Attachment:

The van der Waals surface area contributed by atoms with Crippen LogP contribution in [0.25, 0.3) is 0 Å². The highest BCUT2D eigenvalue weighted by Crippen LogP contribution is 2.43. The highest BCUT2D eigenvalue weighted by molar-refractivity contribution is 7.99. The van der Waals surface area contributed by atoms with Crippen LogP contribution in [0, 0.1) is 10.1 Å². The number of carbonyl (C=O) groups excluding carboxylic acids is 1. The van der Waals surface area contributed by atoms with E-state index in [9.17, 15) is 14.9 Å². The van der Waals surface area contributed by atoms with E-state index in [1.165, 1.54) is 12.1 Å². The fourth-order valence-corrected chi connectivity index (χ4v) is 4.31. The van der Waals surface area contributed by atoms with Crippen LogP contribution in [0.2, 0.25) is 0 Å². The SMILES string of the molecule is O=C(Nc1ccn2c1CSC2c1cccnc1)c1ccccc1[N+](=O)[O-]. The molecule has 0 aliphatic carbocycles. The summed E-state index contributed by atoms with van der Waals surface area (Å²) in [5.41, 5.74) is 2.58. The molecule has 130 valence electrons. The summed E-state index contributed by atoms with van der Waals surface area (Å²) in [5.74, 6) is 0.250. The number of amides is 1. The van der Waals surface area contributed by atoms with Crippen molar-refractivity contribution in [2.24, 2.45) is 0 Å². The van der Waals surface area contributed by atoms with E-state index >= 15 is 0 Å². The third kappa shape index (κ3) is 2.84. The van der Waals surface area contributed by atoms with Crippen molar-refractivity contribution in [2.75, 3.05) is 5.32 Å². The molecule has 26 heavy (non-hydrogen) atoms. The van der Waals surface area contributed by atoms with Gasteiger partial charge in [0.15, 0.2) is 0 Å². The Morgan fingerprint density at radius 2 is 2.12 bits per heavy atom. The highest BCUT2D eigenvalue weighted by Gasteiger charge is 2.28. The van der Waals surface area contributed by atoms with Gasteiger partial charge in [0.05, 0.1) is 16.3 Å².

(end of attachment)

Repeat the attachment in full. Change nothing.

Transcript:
The van der Waals surface area contributed by atoms with Crippen LogP contribution in [0.25, 0.3) is 0 Å². The highest BCUT2D eigenvalue weighted by Crippen LogP contribution is 2.43. The highest BCUT2D eigenvalue weighted by molar-refractivity contribution is 7.99. The van der Waals surface area contributed by atoms with Crippen LogP contribution in [0, 0.1) is 10.1 Å². The number of carbonyl (C=O) groups excluding carboxylic acids is 1. The van der Waals surface area contributed by atoms with E-state index in [9.17, 15) is 14.9 Å². The van der Waals surface area contributed by atoms with E-state index in [1.165, 1.54) is 12.1 Å². The fourth-order valence-corrected chi connectivity index (χ4v) is 4.31. The van der Waals surface area contributed by atoms with Crippen LogP contribution in [0.2, 0.25) is 0 Å². The SMILES string of the molecule is O=C(Nc1ccn2c1CSC2c1cccnc1)c1ccccc1[N+](=O)[O-]. The molecule has 0 aliphatic carbocycles. The summed E-state index contributed by atoms with van der Waals surface area (Å²) in [5.41, 5.74) is 2.58. The molecule has 130 valence electrons. The summed E-state index contributed by atoms with van der Waals surface area (Å²) in [5.74, 6) is 0.250. The number of amides is 1. The van der Waals surface area contributed by atoms with Crippen molar-refractivity contribution in [2.24, 2.45) is 0 Å². The van der Waals surface area contributed by atoms with E-state index >= 15 is 0 Å². The third kappa shape index (κ3) is 2.84. The van der Waals surface area contributed by atoms with Crippen molar-refractivity contribution in [2.75, 3.05) is 5.32 Å². The molecule has 26 heavy (non-hydrogen) atoms. The van der Waals surface area contributed by atoms with Gasteiger partial charge in [0.15, 0.2) is 0 Å². The Morgan fingerprint density at radius 2 is 2.12 bits per heavy atom. The highest BCUT2D eigenvalue weighted by Gasteiger charge is 2.28. The van der Waals surface area contributed by atoms with Gasteiger partial charge in [0.05, 0.1) is 16.3 Å².